Tonight, I asked the girls which Purim character is their favorite and here’s what Kayli came up with: Not Achashverosh because he was mean to Vashti. Not Haman (too mean) or Mordechai (too bossy). So that left the women, the queens. Of course it did. After a long, long pause (wait time can be oh-so-very hard when it comes to my own kids), Kayli asked me what I thought. Hmm…I wasn’t completely sure what the right answer was either and I was nervous about sending the girls the wrong, or unintended, message.

Women so often view sacrificing for others as the right choice; sometimes the only choice. But that self respect thing, that has to come into play too. Knowing that I wasn’t really answering her question, I annoyingly asked Kayli why it was so hard to choose, why she liked them both so much.  “Because…you can learn so much from everyone.” Amen, little one. Amen.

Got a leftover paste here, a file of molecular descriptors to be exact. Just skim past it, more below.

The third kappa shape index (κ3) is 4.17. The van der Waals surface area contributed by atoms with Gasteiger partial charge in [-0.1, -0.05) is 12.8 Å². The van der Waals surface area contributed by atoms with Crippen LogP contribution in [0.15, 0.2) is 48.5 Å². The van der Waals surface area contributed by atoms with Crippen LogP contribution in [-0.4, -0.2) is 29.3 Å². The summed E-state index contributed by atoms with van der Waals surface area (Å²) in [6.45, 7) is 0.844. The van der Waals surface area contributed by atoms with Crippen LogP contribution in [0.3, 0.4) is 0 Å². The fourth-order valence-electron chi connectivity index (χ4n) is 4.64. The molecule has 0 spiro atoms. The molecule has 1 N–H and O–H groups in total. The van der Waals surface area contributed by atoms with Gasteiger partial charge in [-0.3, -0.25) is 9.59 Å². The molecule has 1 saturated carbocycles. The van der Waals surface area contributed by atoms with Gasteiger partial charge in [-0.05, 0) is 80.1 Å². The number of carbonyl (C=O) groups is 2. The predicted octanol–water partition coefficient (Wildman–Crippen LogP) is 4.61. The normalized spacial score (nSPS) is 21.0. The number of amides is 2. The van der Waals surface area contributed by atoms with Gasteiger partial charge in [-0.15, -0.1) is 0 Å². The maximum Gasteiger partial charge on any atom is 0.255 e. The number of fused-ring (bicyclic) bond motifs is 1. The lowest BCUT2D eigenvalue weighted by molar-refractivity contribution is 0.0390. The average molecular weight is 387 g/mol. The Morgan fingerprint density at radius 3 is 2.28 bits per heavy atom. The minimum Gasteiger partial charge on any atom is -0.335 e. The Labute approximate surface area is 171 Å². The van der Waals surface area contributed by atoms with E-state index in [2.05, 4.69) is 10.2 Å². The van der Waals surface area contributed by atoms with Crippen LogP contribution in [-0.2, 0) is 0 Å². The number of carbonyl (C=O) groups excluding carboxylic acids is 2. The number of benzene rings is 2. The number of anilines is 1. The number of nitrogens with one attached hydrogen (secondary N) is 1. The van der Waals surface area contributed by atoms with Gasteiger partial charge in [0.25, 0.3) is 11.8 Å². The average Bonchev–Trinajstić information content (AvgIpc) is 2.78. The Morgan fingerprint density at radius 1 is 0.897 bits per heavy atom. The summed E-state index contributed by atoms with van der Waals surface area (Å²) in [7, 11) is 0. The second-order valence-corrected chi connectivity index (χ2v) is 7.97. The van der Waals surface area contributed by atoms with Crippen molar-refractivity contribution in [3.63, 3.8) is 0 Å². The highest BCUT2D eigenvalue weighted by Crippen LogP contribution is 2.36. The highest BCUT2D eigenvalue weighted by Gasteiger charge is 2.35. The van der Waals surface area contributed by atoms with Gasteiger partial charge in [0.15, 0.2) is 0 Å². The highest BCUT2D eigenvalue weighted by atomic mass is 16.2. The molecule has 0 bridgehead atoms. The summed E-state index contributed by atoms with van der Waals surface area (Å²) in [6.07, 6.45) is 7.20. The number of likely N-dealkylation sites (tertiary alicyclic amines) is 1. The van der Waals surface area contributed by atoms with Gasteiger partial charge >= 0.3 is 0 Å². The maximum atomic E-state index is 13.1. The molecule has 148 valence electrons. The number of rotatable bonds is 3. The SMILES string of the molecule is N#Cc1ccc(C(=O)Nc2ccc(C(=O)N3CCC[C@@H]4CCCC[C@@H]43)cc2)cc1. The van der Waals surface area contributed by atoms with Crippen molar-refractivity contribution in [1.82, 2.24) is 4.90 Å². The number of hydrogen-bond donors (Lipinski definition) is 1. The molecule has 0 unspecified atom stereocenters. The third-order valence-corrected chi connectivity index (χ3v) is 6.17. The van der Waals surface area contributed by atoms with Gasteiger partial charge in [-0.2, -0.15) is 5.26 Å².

About Galit Breen

Galit Breen is an Israeli freezing her tuchus in Minnesota. On any given day she can be found juggling her husband, three children, and new puggle. Galit has a degree in Human Development, a Masters in Education, and 10-plus years experience as a classroom teacher. Galit is now a stay-at-home mom, blogger and freelance writer with a serious affinity for challah. And hummus. And challah with hummus. Galit blogs regularly at theselittlewaves.com and writes the monthly Minnesota Mamaleh column right here at TCJ. Contact Galit at [email protected]

Comments. Add Yours!

10 comments

  1. I love that you captured Kayli’s storyingtelling! *Fantastic!*

  2. Great post!!! And kol HaKavod to Kayli!!!